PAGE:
Section 608(c) contains what is commonly called the “venting prohibition.” Section 608(c)(1), makes it unlawful for any person in the course of maintaining, servicing, repairing, or disposing of an appliance or IPR to knowingly vent, release, or dispose of any ODS used as a refrigerant in such equipment in a manner that permits that substance to enter the environment. Section 608(c)(1) includes an exemption for “de minimis” releases of such a substance.
Section 608(c)(2) expanded this in November 1995 to apply to any substitute substance for a class I or class II substance unless the Administrator determines that a substance is exempt, meaning that venting, releasing, or disposing of such substance does not pose a threat to the environment (thus creating exempt and non-exempt substitutes.) EPA interprets section 608(c)(2)’s extension of section 608(c)(1) to substitute refrigerants to extend both the prohibition on venting and the de minimis exemption to non-exempt substitute refrigerants and EPA is not proposing to revisit it.
EPA now believes that the reliance on language in section 608 (c)(2) (which included non-exempt substances) to modify section 608 (a) was a flawed interpretation. This difference between section 608(a) and 608(c) could be interpreted as a manifestation of Congressional intent to distinguish between the categories of substances covered in these respective provisions and to only convey authority to address substitute refrigerants under 608(c), not 608(a).
Additionally, there has been much concern publicly reported concerning the certification of technicians and handling of refrigerants. EPA stated that “unrestricted sales will enable untrained or undertrained technicians to obtain access to refrigerants that are likely to be used improperly in connection with servicing activities that will result in the venting of refrigerants” and that “educating technicians on how to contain and conserve refrigerant effectively, curtailing illegal venting into the atmosphere” was one of the primary reasons many technicians previously commented in support of the certification program.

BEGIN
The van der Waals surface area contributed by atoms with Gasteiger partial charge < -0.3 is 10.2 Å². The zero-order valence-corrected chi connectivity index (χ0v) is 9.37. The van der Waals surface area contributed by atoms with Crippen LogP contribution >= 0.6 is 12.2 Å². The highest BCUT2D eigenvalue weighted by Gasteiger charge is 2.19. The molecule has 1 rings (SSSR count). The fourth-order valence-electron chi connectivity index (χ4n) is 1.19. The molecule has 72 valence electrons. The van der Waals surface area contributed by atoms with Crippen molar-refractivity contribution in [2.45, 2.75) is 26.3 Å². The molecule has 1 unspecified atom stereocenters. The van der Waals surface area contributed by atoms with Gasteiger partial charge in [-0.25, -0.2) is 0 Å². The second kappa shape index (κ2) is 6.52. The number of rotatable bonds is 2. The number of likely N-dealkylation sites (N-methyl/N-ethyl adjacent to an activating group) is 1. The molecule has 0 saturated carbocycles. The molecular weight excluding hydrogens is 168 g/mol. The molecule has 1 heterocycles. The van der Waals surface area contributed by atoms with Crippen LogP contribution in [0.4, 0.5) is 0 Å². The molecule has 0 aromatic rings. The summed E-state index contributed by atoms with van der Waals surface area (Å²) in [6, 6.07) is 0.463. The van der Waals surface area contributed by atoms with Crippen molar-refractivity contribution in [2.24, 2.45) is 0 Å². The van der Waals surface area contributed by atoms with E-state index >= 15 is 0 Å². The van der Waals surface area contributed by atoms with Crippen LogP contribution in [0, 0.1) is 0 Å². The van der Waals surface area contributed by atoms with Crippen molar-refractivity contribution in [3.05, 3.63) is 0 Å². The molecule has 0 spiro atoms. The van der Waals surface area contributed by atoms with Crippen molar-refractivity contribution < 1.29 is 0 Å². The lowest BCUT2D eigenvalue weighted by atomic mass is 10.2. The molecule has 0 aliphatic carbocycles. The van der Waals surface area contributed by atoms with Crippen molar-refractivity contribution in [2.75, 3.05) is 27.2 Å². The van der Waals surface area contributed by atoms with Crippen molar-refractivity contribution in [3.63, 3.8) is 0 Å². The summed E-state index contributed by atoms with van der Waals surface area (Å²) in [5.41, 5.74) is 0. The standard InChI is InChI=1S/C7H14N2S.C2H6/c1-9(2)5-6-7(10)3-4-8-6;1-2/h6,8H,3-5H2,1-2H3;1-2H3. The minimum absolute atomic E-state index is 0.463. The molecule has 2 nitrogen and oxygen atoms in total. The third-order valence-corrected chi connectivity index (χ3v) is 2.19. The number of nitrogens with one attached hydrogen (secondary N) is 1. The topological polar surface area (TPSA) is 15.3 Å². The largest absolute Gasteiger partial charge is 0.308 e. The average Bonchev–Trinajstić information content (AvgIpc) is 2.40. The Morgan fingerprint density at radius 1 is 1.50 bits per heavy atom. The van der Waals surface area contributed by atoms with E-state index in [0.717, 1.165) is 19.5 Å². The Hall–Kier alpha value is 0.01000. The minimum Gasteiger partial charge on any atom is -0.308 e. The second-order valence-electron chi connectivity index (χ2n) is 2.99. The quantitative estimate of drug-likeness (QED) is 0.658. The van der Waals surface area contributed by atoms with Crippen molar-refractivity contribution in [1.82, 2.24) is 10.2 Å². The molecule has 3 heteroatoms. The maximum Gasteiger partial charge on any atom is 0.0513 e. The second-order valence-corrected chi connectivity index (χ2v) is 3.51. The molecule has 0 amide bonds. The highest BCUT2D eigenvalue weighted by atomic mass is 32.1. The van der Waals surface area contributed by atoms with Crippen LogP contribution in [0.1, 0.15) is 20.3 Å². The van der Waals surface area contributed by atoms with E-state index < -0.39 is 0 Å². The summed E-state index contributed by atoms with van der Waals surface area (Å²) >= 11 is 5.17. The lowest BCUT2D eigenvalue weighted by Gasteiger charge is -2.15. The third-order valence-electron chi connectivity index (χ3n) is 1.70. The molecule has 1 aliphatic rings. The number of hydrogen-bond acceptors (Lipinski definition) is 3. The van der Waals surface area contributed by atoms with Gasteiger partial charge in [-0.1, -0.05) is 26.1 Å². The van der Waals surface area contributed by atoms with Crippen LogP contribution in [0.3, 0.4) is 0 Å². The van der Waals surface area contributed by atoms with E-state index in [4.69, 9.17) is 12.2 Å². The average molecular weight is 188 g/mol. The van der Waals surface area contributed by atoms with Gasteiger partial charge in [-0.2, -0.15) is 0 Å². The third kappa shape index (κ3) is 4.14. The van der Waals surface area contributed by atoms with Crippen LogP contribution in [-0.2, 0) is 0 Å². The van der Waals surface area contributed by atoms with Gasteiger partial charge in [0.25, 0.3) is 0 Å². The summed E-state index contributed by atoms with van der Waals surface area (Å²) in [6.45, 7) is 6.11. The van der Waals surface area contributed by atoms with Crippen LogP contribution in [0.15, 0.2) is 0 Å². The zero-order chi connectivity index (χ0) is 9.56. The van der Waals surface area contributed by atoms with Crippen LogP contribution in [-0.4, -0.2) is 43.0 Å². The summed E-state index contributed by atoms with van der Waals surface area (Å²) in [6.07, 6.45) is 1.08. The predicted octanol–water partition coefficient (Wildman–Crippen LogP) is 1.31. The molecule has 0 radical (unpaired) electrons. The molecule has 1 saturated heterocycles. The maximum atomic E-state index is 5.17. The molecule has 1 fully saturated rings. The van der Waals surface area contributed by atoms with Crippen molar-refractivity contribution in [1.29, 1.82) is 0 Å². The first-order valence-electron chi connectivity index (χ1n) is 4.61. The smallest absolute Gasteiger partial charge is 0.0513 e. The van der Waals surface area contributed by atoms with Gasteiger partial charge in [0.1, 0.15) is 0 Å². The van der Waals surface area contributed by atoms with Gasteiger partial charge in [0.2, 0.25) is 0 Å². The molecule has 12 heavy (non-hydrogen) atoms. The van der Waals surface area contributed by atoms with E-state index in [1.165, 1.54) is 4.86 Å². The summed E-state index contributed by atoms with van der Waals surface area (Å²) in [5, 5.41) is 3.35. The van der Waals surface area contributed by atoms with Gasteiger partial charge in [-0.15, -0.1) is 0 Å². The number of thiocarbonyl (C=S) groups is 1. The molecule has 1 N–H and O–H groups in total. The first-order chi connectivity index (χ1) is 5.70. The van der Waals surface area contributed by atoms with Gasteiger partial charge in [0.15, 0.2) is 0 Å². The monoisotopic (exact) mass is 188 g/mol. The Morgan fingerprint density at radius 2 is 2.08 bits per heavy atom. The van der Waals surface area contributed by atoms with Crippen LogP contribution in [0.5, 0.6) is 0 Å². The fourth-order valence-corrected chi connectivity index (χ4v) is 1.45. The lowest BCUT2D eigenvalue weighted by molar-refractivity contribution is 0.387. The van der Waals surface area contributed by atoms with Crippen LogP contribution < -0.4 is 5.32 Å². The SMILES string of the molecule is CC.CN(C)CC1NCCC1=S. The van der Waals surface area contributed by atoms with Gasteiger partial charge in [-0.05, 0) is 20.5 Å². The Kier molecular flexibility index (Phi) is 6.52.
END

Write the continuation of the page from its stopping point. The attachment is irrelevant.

Elements of the 608 program such as the refrigerant sales restriction, technician certification, reclamation standards, and evacuation standards would continue to apply to non-exempt substitute refrigerants if this proposal is finalized. If these other requirements continue to apply, such that, for example, the regulations only permit certified technicians to service equipment regardless of whether it contains ODS or non-exempt substitutes, then those requirements could also reduce the incidence of failure to follow the requirements for ODS appliances.
With regard to the extension of the 608 technician certification requirement to non-exempt substitute refrigerants in the 2016 Rule; EPA understood that most technicians serviced both appliances containing ODS refrigerants, which were previously subject to the 608 technician certification requirements, and appliances containing non-exempt substitutes. Most technicians are contractors who work on appliances of various ages and for multiple clients, including both individuals and businesses.
There was no evidence that facilities using only non-exempt substitute refrigerants are segregated geographically, such that a technician in a certain county would only encounter appliances solely using non-exempt substitutes, or are segregated by business type, such that a technician who only works in one sector (e.g., supermarkets or residential air conditioning) would only encounter appliances solely using non-exempt substitutes.
However, during the development of this notice of proposed rulemaking, one Federal Department indicated that they had 608 certified technicians working on facilities with appliances containing class I or class II refrigerant, and a separate group of un-certified persons working at facilities that contained only appliances using non-exempt substitute refrigerant. EPA may consider comments on this to modify certification requirements.
EPA has 24 requests for comment in the Rulemaking Notice, an extracted list of these can be found here. PHCC will file comments on this rulemaking and would be happy to have your thoughts. Please email firstname.lastname@example.org with any questions or comments.
Vice President of Regulatory Affairs , PHCC-National Association